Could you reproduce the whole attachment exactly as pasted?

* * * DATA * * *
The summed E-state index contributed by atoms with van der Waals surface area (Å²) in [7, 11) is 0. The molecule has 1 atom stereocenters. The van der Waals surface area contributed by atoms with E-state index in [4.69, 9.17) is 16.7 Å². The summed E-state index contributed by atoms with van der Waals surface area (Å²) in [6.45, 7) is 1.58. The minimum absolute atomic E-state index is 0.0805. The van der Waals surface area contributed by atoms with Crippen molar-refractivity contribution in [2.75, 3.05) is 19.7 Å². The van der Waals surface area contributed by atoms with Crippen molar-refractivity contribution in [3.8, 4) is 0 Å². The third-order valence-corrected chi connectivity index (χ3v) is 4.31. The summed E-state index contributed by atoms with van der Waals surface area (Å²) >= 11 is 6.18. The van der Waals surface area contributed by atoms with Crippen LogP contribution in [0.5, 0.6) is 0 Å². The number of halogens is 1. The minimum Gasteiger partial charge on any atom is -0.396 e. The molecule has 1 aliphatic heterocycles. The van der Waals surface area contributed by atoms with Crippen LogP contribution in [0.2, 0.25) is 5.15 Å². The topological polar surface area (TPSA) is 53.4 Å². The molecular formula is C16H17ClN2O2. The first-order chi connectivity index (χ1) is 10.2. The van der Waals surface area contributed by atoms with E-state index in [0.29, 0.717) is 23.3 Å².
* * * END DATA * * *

The summed E-state index contributed by atoms with van der Waals surface area (Å²) in [7, 11) is 0. The molecule has 1 atom stereocenters. The van der Waals surface area contributed by atoms with E-state index in [4.69, 9.17) is 16.7 Å². The summed E-state index contributed by atoms with van der Waals surface area (Å²) in [6.45, 7) is 1.58. The minimum absolute atomic E-state index is 0.0805. The van der Waals surface area contributed by atoms with Crippen molar-refractivity contribution in [2.75, 3.05) is 19.7 Å². The van der Waals surface area contributed by atoms with Crippen molar-refractivity contribution in [3.8, 4) is 0 Å². The third-order valence-corrected chi connectivity index (χ3v) is 4.31. The summed E-state index contributed by atoms with van der Waals surface area (Å²) >= 11 is 6.18. The van der Waals surface area contributed by atoms with Crippen LogP contribution in [0.5, 0.6) is 0 Å². The number of halogens is 1. The minimum Gasteiger partial charge on any atom is -0.396 e. The molecule has 1 aliphatic heterocycles. The van der Waals surface area contributed by atoms with Crippen LogP contribution in [0.2, 0.25) is 5.15 Å². The topological polar surface area (TPSA) is 53.4 Å². The molecular formula is C16H17ClN2O2. The first-order chi connectivity index (χ1) is 10.2. The van der Waals surface area contributed by atoms with E-state index in [0.29, 0.717) is 23.3 Å².